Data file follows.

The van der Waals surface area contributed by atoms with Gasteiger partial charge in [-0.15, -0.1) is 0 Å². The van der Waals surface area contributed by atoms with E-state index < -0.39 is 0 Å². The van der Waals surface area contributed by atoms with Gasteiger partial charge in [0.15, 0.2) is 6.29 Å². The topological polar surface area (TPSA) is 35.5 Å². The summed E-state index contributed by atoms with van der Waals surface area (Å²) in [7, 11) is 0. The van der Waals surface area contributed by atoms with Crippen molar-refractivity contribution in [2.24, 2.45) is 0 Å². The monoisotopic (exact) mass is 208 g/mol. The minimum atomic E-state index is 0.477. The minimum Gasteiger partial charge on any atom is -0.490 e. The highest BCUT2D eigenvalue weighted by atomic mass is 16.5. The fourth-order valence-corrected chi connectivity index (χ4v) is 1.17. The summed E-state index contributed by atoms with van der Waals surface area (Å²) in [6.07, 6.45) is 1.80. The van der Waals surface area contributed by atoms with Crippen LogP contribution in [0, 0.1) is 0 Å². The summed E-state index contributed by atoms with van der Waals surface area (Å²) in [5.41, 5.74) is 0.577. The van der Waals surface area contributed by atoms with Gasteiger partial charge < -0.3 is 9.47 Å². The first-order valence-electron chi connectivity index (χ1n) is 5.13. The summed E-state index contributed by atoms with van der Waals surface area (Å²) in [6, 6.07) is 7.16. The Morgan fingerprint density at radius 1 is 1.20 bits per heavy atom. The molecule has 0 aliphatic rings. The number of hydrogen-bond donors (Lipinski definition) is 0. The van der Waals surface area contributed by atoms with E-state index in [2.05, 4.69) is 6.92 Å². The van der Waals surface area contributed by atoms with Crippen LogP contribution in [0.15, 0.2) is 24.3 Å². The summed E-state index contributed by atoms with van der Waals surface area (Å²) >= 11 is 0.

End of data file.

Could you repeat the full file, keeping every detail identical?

The van der Waals surface area contributed by atoms with Gasteiger partial charge in [-0.15, -0.1) is 0 Å². The van der Waals surface area contributed by atoms with E-state index < -0.39 is 0 Å². The van der Waals surface area contributed by atoms with Gasteiger partial charge in [0.15, 0.2) is 6.29 Å². The topological polar surface area (TPSA) is 35.5 Å². The summed E-state index contributed by atoms with van der Waals surface area (Å²) in [7, 11) is 0. The van der Waals surface area contributed by atoms with Crippen molar-refractivity contribution in [2.24, 2.45) is 0 Å². The monoisotopic (exact) mass is 208 g/mol. The minimum atomic E-state index is 0.477. The minimum Gasteiger partial charge on any atom is -0.490 e. The highest BCUT2D eigenvalue weighted by atomic mass is 16.5. The fourth-order valence-corrected chi connectivity index (χ4v) is 1.17. The summed E-state index contributed by atoms with van der Waals surface area (Å²) in [6.07, 6.45) is 1.80. The van der Waals surface area contributed by atoms with Crippen LogP contribution in [0, 0.1) is 0 Å². The summed E-state index contributed by atoms with van der Waals surface area (Å²) in [5.41, 5.74) is 0.577. The van der Waals surface area contributed by atoms with Gasteiger partial charge < -0.3 is 9.47 Å². The first-order valence-electron chi connectivity index (χ1n) is 5.13. The summed E-state index contributed by atoms with van der Waals surface area (Å²) in [6, 6.07) is 7.16. The Morgan fingerprint density at radius 1 is 1.20 bits per heavy atom. The molecule has 0 aliphatic rings. The number of hydrogen-bond donors (Lipinski definition) is 0. The van der Waals surface area contributed by atoms with E-state index in [2.05, 4.69) is 6.92 Å². The van der Waals surface area contributed by atoms with Crippen LogP contribution in [0.15, 0.2) is 24.3 Å². The summed E-state index contributed by atoms with van der Waals surface area (Å²) >= 11 is 0.